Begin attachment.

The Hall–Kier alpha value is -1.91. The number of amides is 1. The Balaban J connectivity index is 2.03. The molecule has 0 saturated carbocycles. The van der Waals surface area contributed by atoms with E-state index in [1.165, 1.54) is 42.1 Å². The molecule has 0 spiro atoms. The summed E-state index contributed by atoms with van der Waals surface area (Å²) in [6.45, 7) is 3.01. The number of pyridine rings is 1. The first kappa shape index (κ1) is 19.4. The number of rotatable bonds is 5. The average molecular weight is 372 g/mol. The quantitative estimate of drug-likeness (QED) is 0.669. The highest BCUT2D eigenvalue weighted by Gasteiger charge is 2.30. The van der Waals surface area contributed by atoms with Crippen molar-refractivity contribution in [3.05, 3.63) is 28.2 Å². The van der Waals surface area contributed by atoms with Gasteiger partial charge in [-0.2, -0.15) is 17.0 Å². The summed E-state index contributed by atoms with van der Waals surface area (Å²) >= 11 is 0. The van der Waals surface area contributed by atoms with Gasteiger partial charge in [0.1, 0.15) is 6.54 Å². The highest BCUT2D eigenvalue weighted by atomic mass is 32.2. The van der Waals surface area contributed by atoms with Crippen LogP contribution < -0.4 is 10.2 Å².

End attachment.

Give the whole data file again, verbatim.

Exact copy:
The Hall–Kier alpha value is -1.91. The number of amides is 1. The Balaban J connectivity index is 2.03. The molecule has 0 saturated carbocycles. The van der Waals surface area contributed by atoms with E-state index in [1.165, 1.54) is 42.1 Å². The molecule has 0 spiro atoms. The summed E-state index contributed by atoms with van der Waals surface area (Å²) in [6.45, 7) is 3.01. The number of pyridine rings is 1. The first kappa shape index (κ1) is 19.4. The number of rotatable bonds is 5. The average molecular weight is 372 g/mol. The quantitative estimate of drug-likeness (QED) is 0.669. The highest BCUT2D eigenvalue weighted by Gasteiger charge is 2.30. The van der Waals surface area contributed by atoms with Crippen molar-refractivity contribution in [3.05, 3.63) is 28.2 Å². The van der Waals surface area contributed by atoms with Gasteiger partial charge in [-0.2, -0.15) is 17.0 Å². The summed E-state index contributed by atoms with van der Waals surface area (Å²) >= 11 is 0. The van der Waals surface area contributed by atoms with Gasteiger partial charge in [0.1, 0.15) is 6.54 Å². The highest BCUT2D eigenvalue weighted by atomic mass is 32.2. The van der Waals surface area contributed by atoms with Crippen LogP contribution < -0.4 is 10.2 Å².